11 powerful ancient dynastic leaders by Millions of Asian men. Millions of Asian men are descended from 11 powerful ancient dynastic leaders. Geneticists from the University of Leicester have discovered that millions of modern Asian men are descended from 11 powerful dynastic leaders who lived up to 4,000 years ago – including Mongolian warlord Genghis Khan.
The study, which is funded by the Wellcome Trust and published in the European Journal of Human Genetics, examined the male-specific Y chromosome, which is passed from father to son, in more than 5,000 Asian men belonging to 127 populations.
Most Y-chromosome types are very rare, but the team discovered 11 types that were relatively common across the sample and studied their distributions and histories.
Two common male lineages have been discovered before, and have been ascribed to one well-known 12-13th century historical figure, Genghis Khan, and another less-known 16th century one, Giocangga.
The Leicester team found genetic links via a chain of male ancestors to both Genghis Khan and Giocangga, in addition to nine other dynastic leaders who originated from throughout Asia and date back to between 2100 BC and 700 AD.
Many sons by many women
The project’s leader, Professor Mark Jobling from the University of Leicester’s Department of Genetics, said: “The youngest lineages, originating in the last 1700 years, are found in pastoral nomadic populations, who were highly mobile horse-riders and could spread their Y chromosomes far and wide.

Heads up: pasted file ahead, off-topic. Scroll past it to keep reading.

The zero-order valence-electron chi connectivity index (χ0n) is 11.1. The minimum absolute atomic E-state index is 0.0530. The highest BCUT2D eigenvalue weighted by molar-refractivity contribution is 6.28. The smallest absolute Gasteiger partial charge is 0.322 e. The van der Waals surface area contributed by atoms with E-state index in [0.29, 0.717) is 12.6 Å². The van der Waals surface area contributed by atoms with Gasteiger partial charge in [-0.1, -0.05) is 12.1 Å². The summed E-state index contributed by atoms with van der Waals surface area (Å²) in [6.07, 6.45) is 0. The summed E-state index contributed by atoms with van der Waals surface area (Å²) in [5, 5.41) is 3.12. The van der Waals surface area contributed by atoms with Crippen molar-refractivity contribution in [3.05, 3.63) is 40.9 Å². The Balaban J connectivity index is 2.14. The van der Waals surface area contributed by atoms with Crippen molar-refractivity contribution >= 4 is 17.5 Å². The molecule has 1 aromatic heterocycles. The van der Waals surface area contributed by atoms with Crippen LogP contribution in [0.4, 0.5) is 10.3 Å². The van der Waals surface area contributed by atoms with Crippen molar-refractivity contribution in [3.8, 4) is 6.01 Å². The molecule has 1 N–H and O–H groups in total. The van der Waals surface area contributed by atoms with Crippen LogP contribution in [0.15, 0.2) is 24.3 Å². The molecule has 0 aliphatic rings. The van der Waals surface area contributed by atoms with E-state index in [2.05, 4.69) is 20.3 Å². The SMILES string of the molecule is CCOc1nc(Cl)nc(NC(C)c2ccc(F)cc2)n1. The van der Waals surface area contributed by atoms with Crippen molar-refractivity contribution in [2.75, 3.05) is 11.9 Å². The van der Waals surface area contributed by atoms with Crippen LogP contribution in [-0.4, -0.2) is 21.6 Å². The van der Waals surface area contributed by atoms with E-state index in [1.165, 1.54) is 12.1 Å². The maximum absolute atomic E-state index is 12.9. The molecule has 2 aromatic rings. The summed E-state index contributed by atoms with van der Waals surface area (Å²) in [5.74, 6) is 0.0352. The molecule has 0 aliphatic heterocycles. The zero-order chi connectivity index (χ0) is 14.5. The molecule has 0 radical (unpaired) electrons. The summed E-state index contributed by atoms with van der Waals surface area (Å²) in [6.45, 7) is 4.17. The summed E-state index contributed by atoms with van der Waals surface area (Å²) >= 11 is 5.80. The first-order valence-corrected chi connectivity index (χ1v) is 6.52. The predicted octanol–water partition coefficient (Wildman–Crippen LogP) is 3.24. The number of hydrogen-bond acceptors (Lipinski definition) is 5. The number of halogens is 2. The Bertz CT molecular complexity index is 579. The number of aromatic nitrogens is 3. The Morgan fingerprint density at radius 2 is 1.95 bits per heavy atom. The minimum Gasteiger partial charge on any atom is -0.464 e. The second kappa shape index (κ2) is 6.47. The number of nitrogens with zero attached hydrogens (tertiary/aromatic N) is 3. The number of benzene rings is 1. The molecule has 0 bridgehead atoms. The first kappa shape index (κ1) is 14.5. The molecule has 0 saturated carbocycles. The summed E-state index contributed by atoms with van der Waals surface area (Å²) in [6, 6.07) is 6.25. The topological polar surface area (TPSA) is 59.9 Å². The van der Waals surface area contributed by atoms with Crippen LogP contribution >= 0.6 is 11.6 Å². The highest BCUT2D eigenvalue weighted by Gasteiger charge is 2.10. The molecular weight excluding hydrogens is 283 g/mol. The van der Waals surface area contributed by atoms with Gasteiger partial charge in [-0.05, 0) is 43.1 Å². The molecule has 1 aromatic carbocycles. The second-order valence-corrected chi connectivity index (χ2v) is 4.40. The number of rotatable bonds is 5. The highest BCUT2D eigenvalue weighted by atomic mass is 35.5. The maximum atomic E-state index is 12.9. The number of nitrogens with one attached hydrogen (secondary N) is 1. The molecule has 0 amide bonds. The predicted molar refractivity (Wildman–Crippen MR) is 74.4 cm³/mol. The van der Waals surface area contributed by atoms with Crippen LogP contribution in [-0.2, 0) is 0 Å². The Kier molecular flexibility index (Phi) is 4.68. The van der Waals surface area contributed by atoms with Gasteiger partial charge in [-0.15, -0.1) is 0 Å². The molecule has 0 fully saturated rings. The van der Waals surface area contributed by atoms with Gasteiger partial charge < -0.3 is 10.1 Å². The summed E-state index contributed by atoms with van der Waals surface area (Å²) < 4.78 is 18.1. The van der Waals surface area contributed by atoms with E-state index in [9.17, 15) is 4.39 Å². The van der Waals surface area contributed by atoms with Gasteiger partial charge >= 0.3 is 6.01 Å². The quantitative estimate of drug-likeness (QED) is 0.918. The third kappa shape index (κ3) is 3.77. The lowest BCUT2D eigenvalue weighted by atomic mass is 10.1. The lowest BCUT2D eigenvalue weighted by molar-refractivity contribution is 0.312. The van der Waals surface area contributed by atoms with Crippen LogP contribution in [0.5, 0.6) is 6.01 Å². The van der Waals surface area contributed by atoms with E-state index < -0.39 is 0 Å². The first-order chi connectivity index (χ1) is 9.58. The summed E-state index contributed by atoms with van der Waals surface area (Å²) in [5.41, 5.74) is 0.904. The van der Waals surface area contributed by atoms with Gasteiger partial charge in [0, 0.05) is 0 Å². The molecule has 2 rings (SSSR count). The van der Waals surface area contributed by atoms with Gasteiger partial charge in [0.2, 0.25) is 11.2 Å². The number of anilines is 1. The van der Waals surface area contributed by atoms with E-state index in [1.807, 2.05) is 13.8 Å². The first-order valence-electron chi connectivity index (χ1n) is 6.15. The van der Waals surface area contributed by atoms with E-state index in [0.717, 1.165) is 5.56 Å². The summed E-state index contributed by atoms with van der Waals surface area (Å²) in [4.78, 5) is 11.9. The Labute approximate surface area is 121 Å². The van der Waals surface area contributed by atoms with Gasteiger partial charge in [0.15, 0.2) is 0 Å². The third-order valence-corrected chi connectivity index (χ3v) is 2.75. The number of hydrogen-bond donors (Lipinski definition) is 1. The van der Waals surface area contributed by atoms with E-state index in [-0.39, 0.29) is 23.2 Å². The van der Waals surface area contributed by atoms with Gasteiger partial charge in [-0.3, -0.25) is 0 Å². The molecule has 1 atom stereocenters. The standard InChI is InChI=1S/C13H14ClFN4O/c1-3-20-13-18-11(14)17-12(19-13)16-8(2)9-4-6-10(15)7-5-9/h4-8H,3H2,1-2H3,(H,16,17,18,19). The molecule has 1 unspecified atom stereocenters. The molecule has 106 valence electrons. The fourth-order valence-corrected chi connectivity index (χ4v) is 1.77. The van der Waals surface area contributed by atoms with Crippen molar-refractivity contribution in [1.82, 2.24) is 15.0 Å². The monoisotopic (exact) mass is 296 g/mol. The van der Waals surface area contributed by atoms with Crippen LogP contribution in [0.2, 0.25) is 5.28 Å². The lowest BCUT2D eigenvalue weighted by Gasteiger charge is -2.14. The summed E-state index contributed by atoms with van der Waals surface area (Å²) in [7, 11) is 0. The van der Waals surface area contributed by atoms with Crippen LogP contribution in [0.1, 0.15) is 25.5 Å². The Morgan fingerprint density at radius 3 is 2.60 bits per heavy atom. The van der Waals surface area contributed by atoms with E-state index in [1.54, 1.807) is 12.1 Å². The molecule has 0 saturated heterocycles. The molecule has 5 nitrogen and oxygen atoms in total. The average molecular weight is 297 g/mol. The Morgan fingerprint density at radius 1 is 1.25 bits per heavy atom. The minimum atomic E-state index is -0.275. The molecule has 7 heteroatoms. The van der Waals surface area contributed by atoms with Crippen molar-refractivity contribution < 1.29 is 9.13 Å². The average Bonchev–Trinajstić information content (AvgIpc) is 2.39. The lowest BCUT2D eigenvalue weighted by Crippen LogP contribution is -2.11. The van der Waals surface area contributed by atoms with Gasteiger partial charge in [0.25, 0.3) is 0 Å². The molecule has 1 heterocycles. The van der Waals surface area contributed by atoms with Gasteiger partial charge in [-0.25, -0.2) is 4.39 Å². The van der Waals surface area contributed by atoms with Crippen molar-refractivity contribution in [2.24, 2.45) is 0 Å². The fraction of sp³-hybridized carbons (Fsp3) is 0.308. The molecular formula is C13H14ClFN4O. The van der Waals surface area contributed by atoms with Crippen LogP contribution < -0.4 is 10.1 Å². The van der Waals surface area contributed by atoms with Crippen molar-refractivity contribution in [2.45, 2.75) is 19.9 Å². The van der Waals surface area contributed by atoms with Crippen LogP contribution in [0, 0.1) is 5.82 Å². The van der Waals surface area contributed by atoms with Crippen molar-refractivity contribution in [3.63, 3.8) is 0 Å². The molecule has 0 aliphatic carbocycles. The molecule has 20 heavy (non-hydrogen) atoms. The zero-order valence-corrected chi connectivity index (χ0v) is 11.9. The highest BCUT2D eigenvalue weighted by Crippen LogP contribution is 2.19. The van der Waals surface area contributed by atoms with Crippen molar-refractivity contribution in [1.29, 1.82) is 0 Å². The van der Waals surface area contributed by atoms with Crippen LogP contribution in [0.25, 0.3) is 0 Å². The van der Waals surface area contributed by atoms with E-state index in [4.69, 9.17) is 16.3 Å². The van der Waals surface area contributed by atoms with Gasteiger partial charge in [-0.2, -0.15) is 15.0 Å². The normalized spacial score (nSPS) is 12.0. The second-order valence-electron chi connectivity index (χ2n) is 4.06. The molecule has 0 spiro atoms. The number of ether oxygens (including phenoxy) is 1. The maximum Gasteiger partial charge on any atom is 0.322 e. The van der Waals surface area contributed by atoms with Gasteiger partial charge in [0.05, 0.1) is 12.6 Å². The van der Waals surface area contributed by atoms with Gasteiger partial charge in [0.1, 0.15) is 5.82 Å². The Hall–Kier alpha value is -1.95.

For these lineages to become so common, their powerful founders needed to have many sons by many women, and to pass their status – as well as their Y chromosomes – on to them. The sons, in turn, could then have many sons, too. It’s a kind of trans-generation amplification effect.”
Analysis of the geographical patterns and ages of these descent clusters and their associated cultural characteristics showed that the most successful lineages are found both among sedentary agriculturalists and pastoral nomads, and expanded between 2100 BCE and 1100 CE.
However, those with recent origins in the historical period are almost exclusively found in Altaic-speaking pastoral nomadic populations, which may reflect a shift in political organisation in pastoralist economies and a greater ease of transmission of Y-chromosomes through time and space facilitated by the use of horses.
First author of the study, Patricia Balaresque (now at Université Paul Sabatier in Toulouse), added: “Identifying the ancestors responsible for these lineages will be difficult or impossible, as it would rely on finding their remains and extracting and analysing ancient DNA.
This hasn’t yet been done for Genghis Khan, for example, so the evidence remains circumstantial, if pretty convincing.”